Blair Sackett

Blair Sackett

Doctoral Candidate in SociologyIncoming Postdoctoral Fellow 2022-2024, Watson Institute for International and Public Affairs, Brown University

McNeil 342


Blair Sackett is interested in inequality and how institutions shape the distribution of resources among refugees. Using qualitative methods, she has examined these processes in two projects studying long-term displacement in a refugee camp in Kenya and refugee resettlement to the U.S.

Her dissertation reveals how, within a context of austerity among formal aid institutions (such as the United Nations Refugee Agency), informal refugee organizations played a central role in the flow of resources in a refugee camp in Kenya. She conducted over 14 months of ethnographic observation in Kakuma refugee camp, interviews with 91 refugee families and 52 aid workers, and longitudinal weekly questionnaires with refugee households. This research shows that budget cuts and neoliberal aims led to decreased humanitarian aid. These institutional policies destabilized not only individual households, but also the exchange of resources between refugee ties, thus reducing social capital. Her dissertation highlights the importance of informal refugee organizations, like churches, women’s groups, and ethnic associations—institutions that operated in the shadow of the formal aid organizations. This research has been supported by the Fulbright-Hays DDRA Fellowship, the Teece Fellowship, and the Gertrude and Otto Pollak Research Fellowshipas well as Swahili language training through U.S. Department of Education Foreign Language and Area Studies Fellowships.

Blair is also the first author of a book (co-authored with Annette Lareau) under contract with the University of California Press, titled Seeking Refuge, Finding Inequality: Refugees Navigating Institutional Barriers. Blair did observations with four refugee families from the Democratic Republic of the Congo resettled to Philadelphia, and five years later, conducted follow-up interviews. Based on this research and in-depth interviews with 40 additional Congolese refugee families and 35 aid workers and volunteers, Seeking Refuge examines the barriers resettled refugees face across an array of American institutions—from schools to welfare offices. Each institution presents hurdles that threaten to become roadblocks to refugees’ accumulation of resources.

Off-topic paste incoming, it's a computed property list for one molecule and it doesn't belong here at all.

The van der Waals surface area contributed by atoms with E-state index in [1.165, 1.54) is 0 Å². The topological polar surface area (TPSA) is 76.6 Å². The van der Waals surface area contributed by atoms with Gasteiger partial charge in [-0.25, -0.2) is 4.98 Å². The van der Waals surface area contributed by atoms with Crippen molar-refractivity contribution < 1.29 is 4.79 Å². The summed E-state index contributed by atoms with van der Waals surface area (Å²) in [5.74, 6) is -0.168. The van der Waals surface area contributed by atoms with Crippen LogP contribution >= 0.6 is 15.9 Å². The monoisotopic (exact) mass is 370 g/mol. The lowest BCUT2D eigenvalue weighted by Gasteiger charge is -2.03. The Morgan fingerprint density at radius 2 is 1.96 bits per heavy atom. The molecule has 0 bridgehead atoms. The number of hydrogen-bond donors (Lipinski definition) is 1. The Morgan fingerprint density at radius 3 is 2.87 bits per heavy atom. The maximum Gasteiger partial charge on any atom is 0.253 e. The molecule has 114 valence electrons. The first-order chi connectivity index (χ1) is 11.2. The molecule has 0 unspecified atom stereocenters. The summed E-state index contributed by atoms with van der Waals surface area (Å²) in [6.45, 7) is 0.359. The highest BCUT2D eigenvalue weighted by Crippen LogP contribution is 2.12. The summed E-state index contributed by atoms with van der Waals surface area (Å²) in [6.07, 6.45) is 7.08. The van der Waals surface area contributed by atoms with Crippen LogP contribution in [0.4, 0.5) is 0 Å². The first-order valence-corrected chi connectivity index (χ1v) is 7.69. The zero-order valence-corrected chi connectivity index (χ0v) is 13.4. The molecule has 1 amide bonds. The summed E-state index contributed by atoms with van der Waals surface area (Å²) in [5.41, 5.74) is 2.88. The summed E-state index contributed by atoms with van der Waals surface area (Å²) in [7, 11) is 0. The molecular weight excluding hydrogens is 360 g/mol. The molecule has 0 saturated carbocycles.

Blair graduated from Washington University in St. Louis with a B.A. in Urban Studies and African and African American Studies, where she wrote an honors thesis on immigrant incorporation and racial identification of Ethiopian immigrants and refugees in Washington, D.C.


Ph.D. is expected May 2022.

Committee: Annette Lareau (co-chair), Randall Collins (co-chair), Mauro Guillen, Chenoa Flippen


M.A. in Sociology, University of Pennsylvania, 2015

B.A., Urban Studies and African and African American Studies, Washington University in St. Louis, 2012

Research Interests

Inequality and Social Stratification; International Migration; Race, Ethnicity, and Immigration; Work and Organizations; Economic Sociology; Sociology of Development; Sociology of Culture; Qualitative Research Methods

Courses Taught

SOCI 270 – Refugee Families, Bryn Mawr

SOCI 101 - Introduction to Sociology, University of Pennsylvania

Selected Publications

Sackett, Blair and Annette Lareau. Forthcoming. Seeking Refuge, Finding Inequality: Refugees Navigating Institutional Barriers. Manuscript under contract with University of California Press.

Sackett, Blair. Forthcoming. “A Uniform Front?: Power and front-line worker variation in Kakuma refugee camp, Kenya.” Ethnography.

Sackett, Blair. “Neoliberal Refugees? Budget Cuts and Business Hurdles.” Conflict(ed): Peace, War, and Social Conflict ASA Section Blog.

Sackett, Blair. “The Paradox of Self-Reliance: Humanitarian Assistance in Kakuma Refugee Camp.” Conflict(ed): Peace, War, and Social Conflict ASA Section Blog.


In Progress

Sackett, Blair and Annette Lareau. “Families, Institutional Errors, and the Web of Navigation: The Case of Refugees.” Selected for the special issue of RSF: The Russell Sage Journal of the Social Sciences on “Administrative Burdens as a Mechanism of Inequality,” pending final review.

Sackett, Blair. “Circuit Breakers in Social Networks: Rejection, Reciprocity, and the Temporal Context of Exchange in a Refugee Camp.”

  • 2020 Elise Boulding Student Paper Award from the Peace, War, and Social Conflict Section of the American Sociological Association

Sackett, Blair. “Ghosted: Disappearance in Qualitative Research in the Digital Era.” 

  • 2021 Clifford Clogg Student Paper Award from the Methodology Section of the American Sociological Association

Sackett, Blair. “‘We Thought We Had Refuge’: Police Killings as Moments of Acute Racialization among Resettled Congolese Refugees in the U.S.”


Institute for the Study of International Migration, Georgetown University